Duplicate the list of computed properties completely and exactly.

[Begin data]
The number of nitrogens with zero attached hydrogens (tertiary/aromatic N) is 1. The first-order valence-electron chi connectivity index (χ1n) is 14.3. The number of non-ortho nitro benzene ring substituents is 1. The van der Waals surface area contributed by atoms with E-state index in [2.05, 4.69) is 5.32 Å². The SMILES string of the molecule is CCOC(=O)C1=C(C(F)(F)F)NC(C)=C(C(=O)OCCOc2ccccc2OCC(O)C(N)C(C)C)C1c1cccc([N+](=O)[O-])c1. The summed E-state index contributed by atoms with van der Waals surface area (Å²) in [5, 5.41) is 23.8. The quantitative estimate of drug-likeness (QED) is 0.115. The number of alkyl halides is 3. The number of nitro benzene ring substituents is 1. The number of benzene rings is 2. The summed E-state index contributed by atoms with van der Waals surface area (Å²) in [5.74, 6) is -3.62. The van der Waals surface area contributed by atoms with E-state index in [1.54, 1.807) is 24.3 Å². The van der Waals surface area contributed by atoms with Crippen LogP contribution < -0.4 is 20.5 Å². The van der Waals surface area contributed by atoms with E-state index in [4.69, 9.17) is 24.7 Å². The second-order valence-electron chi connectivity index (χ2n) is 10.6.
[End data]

The number of nitrogens with zero attached hydrogens (tertiary/aromatic N) is 1. The first-order valence-electron chi connectivity index (χ1n) is 14.3. The number of non-ortho nitro benzene ring substituents is 1. The van der Waals surface area contributed by atoms with E-state index in [2.05, 4.69) is 5.32 Å². The SMILES string of the molecule is CCOC(=O)C1=C(C(F)(F)F)NC(C)=C(C(=O)OCCOc2ccccc2OCC(O)C(N)C(C)C)C1c1cccc([N+](=O)[O-])c1. The summed E-state index contributed by atoms with van der Waals surface area (Å²) in [5, 5.41) is 23.8. The quantitative estimate of drug-likeness (QED) is 0.115. The number of alkyl halides is 3. The number of nitro benzene ring substituents is 1. The number of benzene rings is 2. The summed E-state index contributed by atoms with van der Waals surface area (Å²) in [5.74, 6) is -3.62. The van der Waals surface area contributed by atoms with E-state index in [1.54, 1.807) is 24.3 Å². The van der Waals surface area contributed by atoms with Crippen LogP contribution < -0.4 is 20.5 Å². The van der Waals surface area contributed by atoms with E-state index in [4.69, 9.17) is 24.7 Å². The second-order valence-electron chi connectivity index (χ2n) is 10.6.